What do donkeys, bees, bicycles and a flock of chickens have in common?
These gifts are up for grabs in Oxfam’s annual Unwrapped event at the University of Toronto.
Oxfam Canada was one of the few organizations featured at the second annual International Development and Cultural Week last week on the campus of the University of Toronto, Scarborough Campus. Open to the public, the event aims to raise awareness of international issues in Scarborough, says organizer Katie Boomgard.
“We wanted to give students an opportunity to learn more about how UTSC is involved in international development and culture,” Boomgard said. “We also invite people from the community to see what UTSC is doing in the community.”
The three-day exhibition featured clubs and societies that are raising awareness of global development issues. There was also a photography contest, with pictures taken by participants from all over the world, covering international problems.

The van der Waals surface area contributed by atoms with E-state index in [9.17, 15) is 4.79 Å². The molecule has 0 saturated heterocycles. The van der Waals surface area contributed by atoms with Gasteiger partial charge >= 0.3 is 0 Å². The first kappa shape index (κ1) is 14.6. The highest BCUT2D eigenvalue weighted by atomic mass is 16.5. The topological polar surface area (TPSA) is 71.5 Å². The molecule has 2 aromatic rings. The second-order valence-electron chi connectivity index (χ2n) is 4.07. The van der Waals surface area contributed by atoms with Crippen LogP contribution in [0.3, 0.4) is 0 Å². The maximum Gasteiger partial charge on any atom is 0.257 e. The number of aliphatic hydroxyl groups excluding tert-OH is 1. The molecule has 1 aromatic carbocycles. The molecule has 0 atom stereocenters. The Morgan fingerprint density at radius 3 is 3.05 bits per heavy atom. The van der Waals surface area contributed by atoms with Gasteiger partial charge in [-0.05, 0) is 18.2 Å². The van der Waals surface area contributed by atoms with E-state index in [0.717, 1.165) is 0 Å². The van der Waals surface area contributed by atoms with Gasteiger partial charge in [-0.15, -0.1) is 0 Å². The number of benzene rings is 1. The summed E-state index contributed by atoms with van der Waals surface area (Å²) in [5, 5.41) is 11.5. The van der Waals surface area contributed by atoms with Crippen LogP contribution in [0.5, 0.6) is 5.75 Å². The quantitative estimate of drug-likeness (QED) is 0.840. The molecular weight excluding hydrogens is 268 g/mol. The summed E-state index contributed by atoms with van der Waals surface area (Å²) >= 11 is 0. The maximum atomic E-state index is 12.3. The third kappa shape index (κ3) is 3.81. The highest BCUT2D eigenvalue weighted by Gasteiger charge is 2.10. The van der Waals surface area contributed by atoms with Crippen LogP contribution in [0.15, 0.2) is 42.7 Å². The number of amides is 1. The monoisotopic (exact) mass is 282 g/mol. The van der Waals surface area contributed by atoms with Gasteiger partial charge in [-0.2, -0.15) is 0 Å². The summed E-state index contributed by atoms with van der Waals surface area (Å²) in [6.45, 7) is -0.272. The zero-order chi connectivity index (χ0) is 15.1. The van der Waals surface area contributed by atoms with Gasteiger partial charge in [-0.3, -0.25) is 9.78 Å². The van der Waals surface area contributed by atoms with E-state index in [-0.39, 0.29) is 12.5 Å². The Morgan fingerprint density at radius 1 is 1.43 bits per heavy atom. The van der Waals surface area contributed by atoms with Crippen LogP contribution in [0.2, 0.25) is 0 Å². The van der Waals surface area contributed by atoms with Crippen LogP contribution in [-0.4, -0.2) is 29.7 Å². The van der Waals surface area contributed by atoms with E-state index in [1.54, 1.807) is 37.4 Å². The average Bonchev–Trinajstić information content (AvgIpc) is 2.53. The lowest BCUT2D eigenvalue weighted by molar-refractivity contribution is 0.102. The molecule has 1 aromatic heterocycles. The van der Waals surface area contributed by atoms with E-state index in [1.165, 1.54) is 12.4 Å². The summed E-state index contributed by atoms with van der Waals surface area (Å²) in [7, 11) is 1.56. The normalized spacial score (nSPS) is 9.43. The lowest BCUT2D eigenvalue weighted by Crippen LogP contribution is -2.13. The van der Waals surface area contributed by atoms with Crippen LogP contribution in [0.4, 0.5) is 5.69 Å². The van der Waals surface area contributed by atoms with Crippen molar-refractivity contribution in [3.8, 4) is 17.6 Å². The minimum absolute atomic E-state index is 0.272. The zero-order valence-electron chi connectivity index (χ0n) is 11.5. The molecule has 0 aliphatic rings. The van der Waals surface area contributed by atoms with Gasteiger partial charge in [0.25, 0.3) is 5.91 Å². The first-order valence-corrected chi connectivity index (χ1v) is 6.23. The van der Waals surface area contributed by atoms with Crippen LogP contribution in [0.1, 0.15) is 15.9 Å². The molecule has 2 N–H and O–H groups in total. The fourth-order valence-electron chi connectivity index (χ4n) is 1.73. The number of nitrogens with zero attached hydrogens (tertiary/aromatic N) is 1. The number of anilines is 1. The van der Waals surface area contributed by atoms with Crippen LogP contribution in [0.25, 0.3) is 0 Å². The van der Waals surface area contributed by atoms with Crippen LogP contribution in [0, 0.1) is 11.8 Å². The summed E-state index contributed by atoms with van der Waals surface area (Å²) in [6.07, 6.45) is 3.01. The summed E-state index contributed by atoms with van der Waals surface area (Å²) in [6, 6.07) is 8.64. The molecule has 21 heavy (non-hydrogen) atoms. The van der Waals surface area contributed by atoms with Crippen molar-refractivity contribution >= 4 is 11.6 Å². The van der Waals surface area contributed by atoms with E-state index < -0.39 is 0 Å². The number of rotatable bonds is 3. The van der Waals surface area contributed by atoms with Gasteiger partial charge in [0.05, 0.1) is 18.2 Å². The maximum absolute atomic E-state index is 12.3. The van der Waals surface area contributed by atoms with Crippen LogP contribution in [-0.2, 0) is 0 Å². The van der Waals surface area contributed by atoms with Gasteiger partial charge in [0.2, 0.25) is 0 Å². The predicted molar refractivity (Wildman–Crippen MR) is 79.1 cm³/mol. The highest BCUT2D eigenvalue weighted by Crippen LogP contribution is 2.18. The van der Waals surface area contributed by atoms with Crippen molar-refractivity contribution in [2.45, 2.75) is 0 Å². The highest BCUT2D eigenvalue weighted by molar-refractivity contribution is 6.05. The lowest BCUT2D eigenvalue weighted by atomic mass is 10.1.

Oxfam was promoting its Unwrapped event, planned for Mar. 8. The coffee house event, hosted at UTSC’s Rex’s Den, will feature food, music and the chance to donate exotic gifts to over 20 countries around the world.
“One [gift] that really stands out is a goat, which you can purchase for $58,” Oxfam representative Abe Ku Park said . “It does a lot — it can go a long way.”
The “live” gifts are not about food security, but about “ensuring communities have access to marketable products, like milk, wool or eggs,” Ku Park said.
“We try to spread awareness for equal powers, land rights, health care for all, social justice and what not,” said Ku Park. “We’ve been focusing a lot on women’s rights recently.”
The photography at IDCW week was a major part of the event, revealing first eye accounts of what is happening around the world.
“My booth is focused on Mu Sochua’s activities in Cambodia,” said Philip Skoczkowski, a second-year media student. “Not many people know about (Cambodia) — and I was there. It’s an interesting story.”
University is the perfect place for the community to come learn about these issues, given the nature of the institution, he said.
“In general as a university, as an institution that’s academically researching these issues, I think it’s really important to show the image that’s happening there, and that it’s not all just in writing but for people to see in real life.”
With IDCW week, maybe members of the Scarborough community will start to become more aware of the world away from home.
One goat at a time.